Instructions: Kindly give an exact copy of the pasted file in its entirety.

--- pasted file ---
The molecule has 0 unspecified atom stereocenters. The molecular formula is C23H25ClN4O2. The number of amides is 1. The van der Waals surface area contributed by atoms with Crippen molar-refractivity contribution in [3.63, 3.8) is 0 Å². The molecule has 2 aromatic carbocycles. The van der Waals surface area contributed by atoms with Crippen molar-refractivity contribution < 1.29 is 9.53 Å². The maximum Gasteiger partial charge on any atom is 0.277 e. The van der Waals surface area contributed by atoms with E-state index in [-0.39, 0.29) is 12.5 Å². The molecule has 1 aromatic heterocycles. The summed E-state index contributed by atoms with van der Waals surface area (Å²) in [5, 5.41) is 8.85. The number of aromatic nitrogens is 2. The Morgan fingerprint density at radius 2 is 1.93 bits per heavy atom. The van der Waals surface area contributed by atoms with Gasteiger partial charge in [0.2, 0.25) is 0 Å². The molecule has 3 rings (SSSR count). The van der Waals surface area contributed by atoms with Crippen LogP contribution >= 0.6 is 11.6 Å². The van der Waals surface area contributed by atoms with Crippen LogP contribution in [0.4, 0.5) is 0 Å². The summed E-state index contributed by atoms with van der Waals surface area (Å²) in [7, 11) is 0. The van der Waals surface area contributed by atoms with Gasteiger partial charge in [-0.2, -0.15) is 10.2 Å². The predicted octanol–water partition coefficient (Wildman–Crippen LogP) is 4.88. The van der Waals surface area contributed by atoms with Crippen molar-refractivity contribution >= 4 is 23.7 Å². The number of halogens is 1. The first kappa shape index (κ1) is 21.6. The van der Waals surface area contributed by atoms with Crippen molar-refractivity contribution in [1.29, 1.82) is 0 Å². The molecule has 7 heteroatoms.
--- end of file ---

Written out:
The molecule has 0 unspecified atom stereocenters. The molecular formula is C23H25ClN4O2. The number of amides is 1. The van der Waals surface area contributed by atoms with Crippen molar-refractivity contribution in [3.63, 3.8) is 0 Å². The molecule has 2 aromatic carbocycles. The van der Waals surface area contributed by atoms with Crippen molar-refractivity contribution < 1.29 is 9.53 Å². The maximum Gasteiger partial charge on any atom is 0.277 e. The van der Waals surface area contributed by atoms with E-state index in [-0.39, 0.29) is 12.5 Å². The molecule has 1 aromatic heterocycles. The summed E-state index contributed by atoms with van der Waals surface area (Å²) in [5, 5.41) is 8.85. The number of aromatic nitrogens is 2. The Morgan fingerprint density at radius 2 is 1.93 bits per heavy atom. The van der Waals surface area contributed by atoms with Gasteiger partial charge in [0.2, 0.25) is 0 Å². The molecule has 3 rings (SSSR count). The van der Waals surface area contributed by atoms with Crippen LogP contribution >= 0.6 is 11.6 Å². The van der Waals surface area contributed by atoms with Crippen LogP contribution in [0.4, 0.5) is 0 Å². The summed E-state index contributed by atoms with van der Waals surface area (Å²) in [7, 11) is 0. The van der Waals surface area contributed by atoms with Gasteiger partial charge in [-0.2, -0.15) is 10.2 Å². The predicted octanol–water partition coefficient (Wildman–Crippen LogP) is 4.88. The van der Waals surface area contributed by atoms with Crippen molar-refractivity contribution >= 4 is 23.7 Å². The number of halogens is 1. The first kappa shape index (κ1) is 21.6. The van der Waals surface area contributed by atoms with Crippen molar-refractivity contribution in [1.29, 1.82) is 0 Å². The molecule has 7 heteroatoms.